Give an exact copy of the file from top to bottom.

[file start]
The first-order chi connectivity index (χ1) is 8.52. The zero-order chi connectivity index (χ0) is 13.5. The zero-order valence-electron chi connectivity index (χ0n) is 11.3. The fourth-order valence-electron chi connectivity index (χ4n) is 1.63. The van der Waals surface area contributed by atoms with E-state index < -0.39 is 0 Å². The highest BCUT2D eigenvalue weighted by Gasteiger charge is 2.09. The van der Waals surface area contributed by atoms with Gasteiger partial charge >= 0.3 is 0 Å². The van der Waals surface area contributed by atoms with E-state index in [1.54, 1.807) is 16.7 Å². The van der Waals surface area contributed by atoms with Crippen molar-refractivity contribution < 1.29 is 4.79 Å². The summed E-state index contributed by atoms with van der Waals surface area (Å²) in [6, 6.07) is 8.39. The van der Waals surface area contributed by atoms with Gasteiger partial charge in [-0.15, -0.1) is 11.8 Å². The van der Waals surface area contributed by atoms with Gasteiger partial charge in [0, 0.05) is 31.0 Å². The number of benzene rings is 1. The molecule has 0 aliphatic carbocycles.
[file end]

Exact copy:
The first-order chi connectivity index (χ1) is 8.52. The zero-order chi connectivity index (χ0) is 13.5. The zero-order valence-electron chi connectivity index (χ0n) is 11.3. The fourth-order valence-electron chi connectivity index (χ4n) is 1.63. The van der Waals surface area contributed by atoms with E-state index < -0.39 is 0 Å². The highest BCUT2D eigenvalue weighted by Gasteiger charge is 2.09. The van der Waals surface area contributed by atoms with Gasteiger partial charge >= 0.3 is 0 Å². The van der Waals surface area contributed by atoms with E-state index in [1.54, 1.807) is 16.7 Å². The van der Waals surface area contributed by atoms with Crippen molar-refractivity contribution < 1.29 is 4.79 Å². The summed E-state index contributed by atoms with van der Waals surface area (Å²) in [6, 6.07) is 8.39. The van der Waals surface area contributed by atoms with Gasteiger partial charge in [-0.15, -0.1) is 11.8 Å². The van der Waals surface area contributed by atoms with Gasteiger partial charge in [0, 0.05) is 31.0 Å². The number of benzene rings is 1. The molecule has 0 aliphatic carbocycles.